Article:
AL East Notes: Guerrero, Bichette, LeMahieu, Camden Yards


The futures of Vladimir Guerrero Jr. and Bo Bichette are “the most pivotal bigger-picture personnel matter facing the Blue Jays,”’s Shi Davidi writes, and it remains to be see if both young stars will remain in Toronto over the long term.  Guerrero and Bichette are both controlled via arbitration through the 2025 season, and since their price tags will only rise (Guerrero is already arb-eligible as a Super Two player and projected for $7.9MM in 2022), locking them up sooner rather than later would be beneficial for the Jays.  That said, the two players have already done enough to ensure any long-term extensions would cost the Blue Jays a sizeable amount, certainly far more than $200MM and maybe even nearer the $300MM mark depending on the number of years involved.

As Davidi notes, Jose Berrios is the only Toronto player under contract beyond 2026, so the Jays have somewhat kept their long-term ledger clear in the event that Guerrero and/or Bichette are indeed extended to major deals.  Speaking of the “and/or” usage, the Blue Jays might opt to just extend one of the two, “and the relationship dynamic between team and player could be impacted if there’s only one extension.”  It will make for a fascinating topic for the coming years in Toronto, as Guerrero and Bichette’s contract situations weigh heavily on both the Jays, and on other players and teams around baseball looking to those two as possible precedents and comps.

More from around the AL East…

  • Yankees officials believe DJ LeMahieu’s lackluster 2021 could be traced to a sports hernia that the infielder tried to play through before finally getting surgery after the season, The New York Post’s Dan Martin writes.  A healthy LeMahieu that could return to his 2019-20 form would be an enormous help for the Bronx Bombers as they continue to figure out their infield picture, as LeMahieu’s position next season is still up in the air.  Presuming New York does acquire a regular shortstop, LeMahieu seems set to toggle between third, second, and first base, with Gleyber Torres set for regular duty at the keystone and Gio Urshela and Luke Voit penciled into at least part-time duty at the corner spots.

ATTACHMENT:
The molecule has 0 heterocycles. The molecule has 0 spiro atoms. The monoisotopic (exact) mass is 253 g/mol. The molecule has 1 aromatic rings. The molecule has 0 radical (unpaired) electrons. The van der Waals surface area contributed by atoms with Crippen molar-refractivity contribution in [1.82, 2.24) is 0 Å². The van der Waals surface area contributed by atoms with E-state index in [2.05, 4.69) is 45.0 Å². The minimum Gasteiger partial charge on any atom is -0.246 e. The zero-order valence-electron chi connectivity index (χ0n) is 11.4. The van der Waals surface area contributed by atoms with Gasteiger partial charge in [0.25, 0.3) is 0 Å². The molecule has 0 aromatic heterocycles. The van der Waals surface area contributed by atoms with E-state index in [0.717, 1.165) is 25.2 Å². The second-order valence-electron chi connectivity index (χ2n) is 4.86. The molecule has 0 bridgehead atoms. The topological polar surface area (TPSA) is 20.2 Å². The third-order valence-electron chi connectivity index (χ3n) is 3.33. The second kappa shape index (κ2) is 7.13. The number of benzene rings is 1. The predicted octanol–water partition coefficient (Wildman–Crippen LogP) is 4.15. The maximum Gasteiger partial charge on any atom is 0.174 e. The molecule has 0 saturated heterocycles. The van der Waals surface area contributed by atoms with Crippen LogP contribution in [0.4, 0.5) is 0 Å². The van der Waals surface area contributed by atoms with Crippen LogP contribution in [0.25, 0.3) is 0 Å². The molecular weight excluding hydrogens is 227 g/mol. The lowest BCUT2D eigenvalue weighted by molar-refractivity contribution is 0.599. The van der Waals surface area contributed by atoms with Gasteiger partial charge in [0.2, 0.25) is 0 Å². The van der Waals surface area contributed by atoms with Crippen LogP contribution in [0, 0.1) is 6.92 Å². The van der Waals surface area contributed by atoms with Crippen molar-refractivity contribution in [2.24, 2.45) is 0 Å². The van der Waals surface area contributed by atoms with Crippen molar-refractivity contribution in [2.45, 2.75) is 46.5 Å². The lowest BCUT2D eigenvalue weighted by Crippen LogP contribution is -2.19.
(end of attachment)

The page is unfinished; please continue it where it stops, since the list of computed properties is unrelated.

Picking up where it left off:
• Renovations to Camden Yards’ left field area are intended to make the ballpark a little less treacherous for Orioles pitchers, and also to any future pitchers the team might be looking to eventually sign.  As GM Mike Elias told The Athletic’s Dan Connolly and other reporters, the Orioles’ ability to attract free agent pitchers was “definitely a significant factor in” the decision to renovate.  “The conditions here have been very extreme, towards the very most extreme in the league….It has been the case for decades and part of having a winning program is the ability to recruit free-agent pitchers, and that has been a historical challenge for this franchise,” Elias said.  While Connolly doesn’t believe the team will ever be a true destination for ace-level free agent hurlers, changing the dimensions might at least help the O’s land some mid-level veterans or bounce-back candidates, who might’ve been normally wary about working at such a hitter-friendly venue.

Leave A Reply

Your email address will not be published.